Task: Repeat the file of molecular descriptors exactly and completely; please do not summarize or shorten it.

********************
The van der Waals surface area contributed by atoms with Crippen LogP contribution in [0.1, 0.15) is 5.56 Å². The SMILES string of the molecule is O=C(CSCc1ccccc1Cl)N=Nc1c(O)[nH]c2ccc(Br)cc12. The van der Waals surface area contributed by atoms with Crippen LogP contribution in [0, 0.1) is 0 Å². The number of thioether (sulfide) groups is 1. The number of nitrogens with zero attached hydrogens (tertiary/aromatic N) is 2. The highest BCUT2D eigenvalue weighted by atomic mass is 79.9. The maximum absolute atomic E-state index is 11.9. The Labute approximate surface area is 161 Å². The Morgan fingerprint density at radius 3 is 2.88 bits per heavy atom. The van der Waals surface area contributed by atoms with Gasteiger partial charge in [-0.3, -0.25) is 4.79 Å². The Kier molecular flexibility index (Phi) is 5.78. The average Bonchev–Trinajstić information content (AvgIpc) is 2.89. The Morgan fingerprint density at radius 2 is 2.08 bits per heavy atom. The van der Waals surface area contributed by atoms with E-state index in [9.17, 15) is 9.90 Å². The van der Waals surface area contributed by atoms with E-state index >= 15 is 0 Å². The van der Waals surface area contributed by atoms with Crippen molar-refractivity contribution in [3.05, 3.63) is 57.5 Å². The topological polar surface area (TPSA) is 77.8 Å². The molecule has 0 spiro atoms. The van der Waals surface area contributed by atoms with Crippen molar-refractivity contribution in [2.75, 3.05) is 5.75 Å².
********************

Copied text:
The van der Waals surface area contributed by atoms with Crippen LogP contribution in [0.1, 0.15) is 5.56 Å². The SMILES string of the molecule is O=C(CSCc1ccccc1Cl)N=Nc1c(O)[nH]c2ccc(Br)cc12. The van der Waals surface area contributed by atoms with Crippen LogP contribution in [0, 0.1) is 0 Å². The number of thioether (sulfide) groups is 1. The number of nitrogens with zero attached hydrogens (tertiary/aromatic N) is 2. The highest BCUT2D eigenvalue weighted by atomic mass is 79.9. The maximum absolute atomic E-state index is 11.9. The Labute approximate surface area is 161 Å². The Morgan fingerprint density at radius 3 is 2.88 bits per heavy atom. The van der Waals surface area contributed by atoms with Gasteiger partial charge in [-0.3, -0.25) is 4.79 Å². The Kier molecular flexibility index (Phi) is 5.78. The average Bonchev–Trinajstić information content (AvgIpc) is 2.89. The Morgan fingerprint density at radius 2 is 2.08 bits per heavy atom. The van der Waals surface area contributed by atoms with E-state index in [9.17, 15) is 9.90 Å². The van der Waals surface area contributed by atoms with E-state index >= 15 is 0 Å². The van der Waals surface area contributed by atoms with Crippen molar-refractivity contribution in [3.05, 3.63) is 57.5 Å². The topological polar surface area (TPSA) is 77.8 Å². The molecule has 0 spiro atoms. The van der Waals surface area contributed by atoms with Crippen molar-refractivity contribution in [2.75, 3.05) is 5.75 Å².